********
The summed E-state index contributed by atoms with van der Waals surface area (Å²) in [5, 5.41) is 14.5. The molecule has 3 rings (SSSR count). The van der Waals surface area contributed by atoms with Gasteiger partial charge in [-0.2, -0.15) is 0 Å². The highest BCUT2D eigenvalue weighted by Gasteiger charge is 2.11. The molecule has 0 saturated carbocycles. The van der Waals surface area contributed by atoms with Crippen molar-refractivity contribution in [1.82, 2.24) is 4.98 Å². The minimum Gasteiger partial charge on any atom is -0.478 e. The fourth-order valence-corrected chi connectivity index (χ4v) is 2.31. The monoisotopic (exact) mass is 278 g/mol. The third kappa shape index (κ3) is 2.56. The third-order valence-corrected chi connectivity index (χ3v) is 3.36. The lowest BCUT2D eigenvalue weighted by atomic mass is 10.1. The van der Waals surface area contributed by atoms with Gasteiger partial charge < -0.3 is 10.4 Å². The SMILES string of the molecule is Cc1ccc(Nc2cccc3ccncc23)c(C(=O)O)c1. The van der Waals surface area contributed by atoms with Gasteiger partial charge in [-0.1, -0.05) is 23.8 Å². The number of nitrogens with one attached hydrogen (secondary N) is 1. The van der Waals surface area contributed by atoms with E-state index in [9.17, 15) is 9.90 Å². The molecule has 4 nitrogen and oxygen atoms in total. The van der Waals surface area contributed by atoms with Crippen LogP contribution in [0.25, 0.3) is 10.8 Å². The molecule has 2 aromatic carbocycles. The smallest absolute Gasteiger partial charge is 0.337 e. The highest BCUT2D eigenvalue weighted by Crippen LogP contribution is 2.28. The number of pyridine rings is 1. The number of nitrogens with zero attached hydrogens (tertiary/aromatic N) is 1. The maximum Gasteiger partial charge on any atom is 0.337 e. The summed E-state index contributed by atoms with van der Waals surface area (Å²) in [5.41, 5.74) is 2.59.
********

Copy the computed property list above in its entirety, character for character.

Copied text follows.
The summed E-state index contributed by atoms with van der Waals surface area (Å²) in [5, 5.41) is 14.5. The molecule has 3 rings (SSSR count). The van der Waals surface area contributed by atoms with Gasteiger partial charge in [-0.2, -0.15) is 0 Å². The highest BCUT2D eigenvalue weighted by Gasteiger charge is 2.11. The molecule has 0 saturated carbocycles. The van der Waals surface area contributed by atoms with Crippen molar-refractivity contribution in [1.82, 2.24) is 4.98 Å². The minimum Gasteiger partial charge on any atom is -0.478 e. The fourth-order valence-corrected chi connectivity index (χ4v) is 2.31. The monoisotopic (exact) mass is 278 g/mol. The third kappa shape index (κ3) is 2.56. The third-order valence-corrected chi connectivity index (χ3v) is 3.36. The lowest BCUT2D eigenvalue weighted by atomic mass is 10.1. The van der Waals surface area contributed by atoms with Gasteiger partial charge < -0.3 is 10.4 Å². The SMILES string of the molecule is Cc1ccc(Nc2cccc3ccncc23)c(C(=O)O)c1. The van der Waals surface area contributed by atoms with Gasteiger partial charge in [-0.1, -0.05) is 23.8 Å². The number of nitrogens with one attached hydrogen (secondary N) is 1. The van der Waals surface area contributed by atoms with E-state index in [9.17, 15) is 9.90 Å². The molecule has 4 nitrogen and oxygen atoms in total. The van der Waals surface area contributed by atoms with Crippen LogP contribution in [0.25, 0.3) is 10.8 Å². The molecule has 2 aromatic carbocycles. The smallest absolute Gasteiger partial charge is 0.337 e. The highest BCUT2D eigenvalue weighted by Crippen LogP contribution is 2.28. The number of pyridine rings is 1. The number of nitrogens with zero attached hydrogens (tertiary/aromatic N) is 1. The maximum Gasteiger partial charge on any atom is 0.337 e. The summed E-state index contributed by atoms with van der Waals surface area (Å²) in [5.41, 5.74) is 2.59.